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Atherosclerosis is the narrowing of the arteries in the body, which usually occurs when cholesterol and fat build up on the walls of the arteries. (Read about "Arteriosclerosis & Atherosclerosis") Most people are aware of the term because of its connection to coronary heart disease. (Read about "Coronary Heart Disease") That narrowing can result in heart attacks (Read about "Heart Attack") and stroke. (Read about "Stroke") It can also result in another disease that is called Peripheral Arterial Disease or PAD. This is basically the same thing, a narrowing of the arteries, but in this case, it happens in another part of the body, usually the legs. (Read about "Feet, Ankles and Legs")
PAD can be totally silent, with no symptoms, but if you have heart disease there is a very strong chance you have PAD as well. The American Heart Association (AHA) says that a common symptom for PAD in its early stages is a cramping or fatigue in your legs or rump during walking or other activity that goes away when you stop. It's called intermittent claudication and is the result of your leg muscles not getting enough red blood and the oxygen it carries. If the flow of blood to the legs is reduced enough, there will be other signs such as a burning or aching of the feet while lying down, according to the Vascular Disease Foundation (VDF). It will go away when the legs are lowered and gravity helps with the blood flow. This differs from night leg cramps that are sharp pains that can be massaged out of the leg. (Read about "Feet, Ankles and Legs") Other signs according to VDF include a cooling of the skin in specific areas of the leg, color changes of the skin, and sores on the toe and foot that won't heal.
The main complication for people with PAD is that they probably also have coronary heart disease. People with PAD are 6 times as likely to die from heart disease as people without PAD. In advanced cases of PAD, the foot sores can refuse to heal because they aren't getting the blood supply needed for growth and repair. If not treated, this can lead to other complications and require amputation.
The risk factors for PAD are the same as they are for cardiovascular disease but they bear repeating. Number one on the list, according to VDF and AHA, is smoking. (Read about "Quit Smoking") Other risks include:
Risk factors for heart disease such as high cholesterol (Read about "Cholesterol") and a high fat diet are also linked to PAD. PAD appears to be non-sexist for the most part, but men do suffer from it slightly more often, according to VDF.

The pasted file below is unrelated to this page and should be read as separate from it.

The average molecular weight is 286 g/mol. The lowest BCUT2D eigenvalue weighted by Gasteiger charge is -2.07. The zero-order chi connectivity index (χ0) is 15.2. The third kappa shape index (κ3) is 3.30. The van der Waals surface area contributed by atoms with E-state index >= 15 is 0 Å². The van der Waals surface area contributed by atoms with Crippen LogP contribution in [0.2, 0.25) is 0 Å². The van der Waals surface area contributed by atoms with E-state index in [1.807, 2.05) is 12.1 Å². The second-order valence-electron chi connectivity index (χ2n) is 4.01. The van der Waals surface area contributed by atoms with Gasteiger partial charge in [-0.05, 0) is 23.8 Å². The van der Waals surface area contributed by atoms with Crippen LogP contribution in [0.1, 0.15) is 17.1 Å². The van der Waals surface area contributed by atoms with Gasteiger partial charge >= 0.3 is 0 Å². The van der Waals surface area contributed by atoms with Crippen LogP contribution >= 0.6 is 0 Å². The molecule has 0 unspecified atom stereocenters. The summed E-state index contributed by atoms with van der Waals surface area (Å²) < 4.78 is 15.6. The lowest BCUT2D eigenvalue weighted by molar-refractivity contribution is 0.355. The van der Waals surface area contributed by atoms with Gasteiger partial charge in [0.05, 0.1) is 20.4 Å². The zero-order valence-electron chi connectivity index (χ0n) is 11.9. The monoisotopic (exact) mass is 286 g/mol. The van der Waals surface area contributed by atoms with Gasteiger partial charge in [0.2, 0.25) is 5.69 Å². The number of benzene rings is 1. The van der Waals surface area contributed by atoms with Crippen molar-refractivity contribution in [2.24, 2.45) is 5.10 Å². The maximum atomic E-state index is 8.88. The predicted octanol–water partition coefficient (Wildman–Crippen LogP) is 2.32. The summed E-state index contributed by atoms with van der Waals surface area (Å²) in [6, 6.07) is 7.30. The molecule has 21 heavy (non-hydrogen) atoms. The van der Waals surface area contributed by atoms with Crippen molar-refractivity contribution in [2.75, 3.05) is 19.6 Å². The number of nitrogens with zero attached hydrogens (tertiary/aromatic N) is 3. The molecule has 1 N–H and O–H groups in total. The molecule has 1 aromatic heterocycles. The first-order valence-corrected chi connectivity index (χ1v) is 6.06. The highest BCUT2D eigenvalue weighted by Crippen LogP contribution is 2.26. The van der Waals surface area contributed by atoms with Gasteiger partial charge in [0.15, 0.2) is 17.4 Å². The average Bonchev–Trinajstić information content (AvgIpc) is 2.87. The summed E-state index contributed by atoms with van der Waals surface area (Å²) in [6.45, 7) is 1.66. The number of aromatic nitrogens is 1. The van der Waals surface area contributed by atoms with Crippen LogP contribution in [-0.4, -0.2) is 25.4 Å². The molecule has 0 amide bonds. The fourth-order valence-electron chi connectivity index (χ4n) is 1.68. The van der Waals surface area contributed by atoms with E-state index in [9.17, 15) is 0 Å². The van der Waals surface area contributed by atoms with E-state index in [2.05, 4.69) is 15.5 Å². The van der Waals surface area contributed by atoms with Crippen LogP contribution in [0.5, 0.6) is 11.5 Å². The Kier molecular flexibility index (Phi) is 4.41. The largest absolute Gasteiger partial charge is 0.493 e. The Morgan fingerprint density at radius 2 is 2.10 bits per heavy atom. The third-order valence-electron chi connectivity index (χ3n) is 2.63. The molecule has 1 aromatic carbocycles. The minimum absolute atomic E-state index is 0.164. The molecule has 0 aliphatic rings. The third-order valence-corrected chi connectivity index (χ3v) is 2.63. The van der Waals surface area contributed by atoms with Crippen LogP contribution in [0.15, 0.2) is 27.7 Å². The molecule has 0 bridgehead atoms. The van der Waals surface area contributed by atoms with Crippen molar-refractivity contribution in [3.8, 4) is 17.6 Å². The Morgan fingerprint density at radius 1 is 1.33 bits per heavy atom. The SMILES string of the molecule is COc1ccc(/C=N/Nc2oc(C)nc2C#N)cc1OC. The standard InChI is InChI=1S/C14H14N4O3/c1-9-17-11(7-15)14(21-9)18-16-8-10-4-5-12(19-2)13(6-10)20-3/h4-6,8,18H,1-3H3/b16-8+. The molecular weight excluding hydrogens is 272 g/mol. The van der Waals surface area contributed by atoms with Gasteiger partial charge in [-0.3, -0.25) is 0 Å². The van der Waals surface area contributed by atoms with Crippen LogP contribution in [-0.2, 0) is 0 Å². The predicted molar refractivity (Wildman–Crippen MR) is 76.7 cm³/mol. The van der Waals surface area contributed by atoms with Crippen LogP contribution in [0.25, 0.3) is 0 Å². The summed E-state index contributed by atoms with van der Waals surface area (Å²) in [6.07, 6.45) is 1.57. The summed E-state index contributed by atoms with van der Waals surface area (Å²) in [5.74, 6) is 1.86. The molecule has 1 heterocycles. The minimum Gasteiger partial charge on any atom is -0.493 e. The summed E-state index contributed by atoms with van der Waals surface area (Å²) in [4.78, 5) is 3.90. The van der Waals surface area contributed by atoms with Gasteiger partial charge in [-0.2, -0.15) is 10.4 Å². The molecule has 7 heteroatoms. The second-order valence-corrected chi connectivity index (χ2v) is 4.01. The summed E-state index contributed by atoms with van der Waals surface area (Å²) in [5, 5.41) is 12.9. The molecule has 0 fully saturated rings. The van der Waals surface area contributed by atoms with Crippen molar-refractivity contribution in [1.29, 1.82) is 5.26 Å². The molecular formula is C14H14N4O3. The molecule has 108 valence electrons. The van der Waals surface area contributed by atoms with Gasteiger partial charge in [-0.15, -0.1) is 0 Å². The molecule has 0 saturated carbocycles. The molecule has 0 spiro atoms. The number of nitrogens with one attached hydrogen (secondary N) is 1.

Testing for PAD once again takes a page from coronary heart disease. The same types of tests are given, according to AHA. Ultrasound, magnetic resonance imaging or MRI and x-ray angiography can all be used to map the arteries and see what they look like. (Read about "Ultrasound Imaging" "MRI - Magnetic Resonance Imaging" "X-rays") The ankle brachial index (ABI) is another test used to diagnose PAD. This test compares the blood pressure in your ankle to the blood pressure in your arm. If the blood pressure in the lower part of your leg is lower than the pressure in your arm, you may have PAD. A treadmill stress test will help eliminate other reasons for leg pain. (Read about "Stress Test")
Treatments include drugs that are known as anti-thrombotics says AHA. A thrombus is a blood clot that forms in the blood vessel. It is important to stop them before they form. Once they do, they can block the blood vessel entirely and cause severe problems or break loose, and that can be deadly. A loose blood clot is called an embolus and can move through the vascular system (Read about "Vascular System") and get stuck somewhere else, resulting in a stroke, heart attack or a pulmonary embolism. (Read about "Pulmonary Embolism")
Angioplasty can be performed to open up the blood vessel. (Read about "Angioplasty") In this procedure, a fine tube, or catheter, is threaded through an artery into the narrowed heart vessel. The catheter has a tiny balloon or other device at its tip, that is used to open or stretch the artery. This is done to improve blood flow, after which the tube is removed. A stent can also be inserted. That is basically a wire cage that holds the artery open. Surgery to bypass the diseased area or to remove the blockage is also possible.
It is interesting to note that the body also has its own adaptation. It's called collateral circulation. VDF says the body develops smaller arteries that allow the blood to flow around the blockage, which helps explain why some people with PAD do not have symptoms.
Lifestyle changes are almost always recommended for PAD patients. The first of course is to quit smoking (Read about "Quit Smoking") and using other nicotine products. Nicotine causes the blood vessels to constrict, making the problem worse. Your doctor will also probably suggest diet changes to lower your cholesterol, cut down on the fat you ingest and increase your fiber intake. (Read about "Fiber and Health") Your doctor may also set you on an exercise program. If your are overweight (Read about "Obesity"), losing the extra pounds will help ease the burden on your legs. (Read about "Losing Weight")
All Concept Communications material is provided for information only and is neither advice nor a substitute for proper medical care. Consult a qualified healthcare professional who understands your particular history for individual concerns.
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